In one embodiment, the present invention relates to the use of one or more PO3G esters, along with one or more additives, as a lubrication oils. The present invention thus provides a lubrication oil composition comprising (i) a base fluid stock comprising a PO3G ester fluid (an acid ester of a polytrimethylene ether glycol that is a fluid at ambient temperature); and (ii) one or more lube oil additives.

When the PO3G esters are based on biologically produced 1,3-propane diol, lubricant compositions with a very high renewable content can be provided.

DETAILED DESCRIPTION OF THE PREFERRED EMBODIMENTS

Unless otherwise defined, all technical and scientific terms used herein have the same meaning as commonly understood by one of ordinary skill in the art to which this invention belongs. In case of conflict, the present specification, including definitions, will control.

Except where expressly noted, trademarks are shown in upper case.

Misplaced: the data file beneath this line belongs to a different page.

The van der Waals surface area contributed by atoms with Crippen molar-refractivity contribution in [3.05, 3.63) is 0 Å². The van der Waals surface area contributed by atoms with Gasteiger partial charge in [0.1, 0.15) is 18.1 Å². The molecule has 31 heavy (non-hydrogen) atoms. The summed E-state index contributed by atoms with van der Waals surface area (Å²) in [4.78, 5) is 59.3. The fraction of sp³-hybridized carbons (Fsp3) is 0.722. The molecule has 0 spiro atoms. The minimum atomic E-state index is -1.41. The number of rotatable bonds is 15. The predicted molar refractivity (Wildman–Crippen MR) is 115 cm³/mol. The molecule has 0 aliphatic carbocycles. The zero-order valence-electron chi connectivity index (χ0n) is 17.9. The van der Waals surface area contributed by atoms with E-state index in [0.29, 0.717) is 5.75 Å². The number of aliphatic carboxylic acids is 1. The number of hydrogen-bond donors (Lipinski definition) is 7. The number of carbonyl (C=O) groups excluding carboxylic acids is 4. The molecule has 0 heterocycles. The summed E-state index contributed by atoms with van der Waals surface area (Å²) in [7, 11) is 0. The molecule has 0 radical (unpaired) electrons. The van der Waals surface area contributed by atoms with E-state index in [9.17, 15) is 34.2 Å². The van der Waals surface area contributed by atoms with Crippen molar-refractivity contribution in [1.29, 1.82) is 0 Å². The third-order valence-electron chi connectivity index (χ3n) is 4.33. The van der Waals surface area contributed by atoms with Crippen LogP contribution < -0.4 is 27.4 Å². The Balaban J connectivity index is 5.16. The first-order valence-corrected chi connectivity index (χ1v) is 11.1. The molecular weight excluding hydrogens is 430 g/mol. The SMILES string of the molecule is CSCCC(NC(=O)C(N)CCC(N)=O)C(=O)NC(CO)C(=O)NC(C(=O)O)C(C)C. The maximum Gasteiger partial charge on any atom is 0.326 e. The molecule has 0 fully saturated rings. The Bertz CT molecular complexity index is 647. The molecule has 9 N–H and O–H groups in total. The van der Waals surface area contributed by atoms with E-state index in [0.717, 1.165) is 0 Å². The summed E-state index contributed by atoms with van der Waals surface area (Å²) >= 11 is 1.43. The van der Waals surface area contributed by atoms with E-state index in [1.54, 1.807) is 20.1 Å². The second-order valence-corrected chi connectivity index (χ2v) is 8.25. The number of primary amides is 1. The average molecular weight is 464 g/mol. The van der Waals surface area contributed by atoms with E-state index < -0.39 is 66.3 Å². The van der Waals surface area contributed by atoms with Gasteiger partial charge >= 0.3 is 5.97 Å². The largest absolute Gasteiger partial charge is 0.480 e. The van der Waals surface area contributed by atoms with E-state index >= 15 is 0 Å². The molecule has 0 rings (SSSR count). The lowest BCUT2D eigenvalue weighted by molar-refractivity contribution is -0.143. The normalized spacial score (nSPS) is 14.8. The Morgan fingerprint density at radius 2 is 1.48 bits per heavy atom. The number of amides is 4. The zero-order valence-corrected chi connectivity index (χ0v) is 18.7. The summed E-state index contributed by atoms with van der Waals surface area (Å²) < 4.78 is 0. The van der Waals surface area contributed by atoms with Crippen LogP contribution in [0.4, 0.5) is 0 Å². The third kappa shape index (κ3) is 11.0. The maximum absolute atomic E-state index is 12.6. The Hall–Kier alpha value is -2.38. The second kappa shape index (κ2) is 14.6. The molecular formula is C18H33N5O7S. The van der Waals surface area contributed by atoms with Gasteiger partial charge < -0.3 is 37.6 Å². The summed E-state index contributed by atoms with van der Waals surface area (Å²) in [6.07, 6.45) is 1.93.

Unless stated otherwise, all percentages, parts, ratios, etc., are by weight.

When an amount, concentration, or other value or parameter is given as either a range, preferred range or a list of upper preferable values and lower preferable values, this is to be understood as specifically disclosing all ranges formed from any pair of any upper range limit or preferred value and any lower range limit or preferred value, regardless of whether ranges are separately disclosed. Where a range of numerical values is recited herein, unless otherwise stated, the range is intended to include the endpoints thereof, and all integers and fractions within the range. It is not intended that the scope of the invention be limited to the specific values recited when defining a range.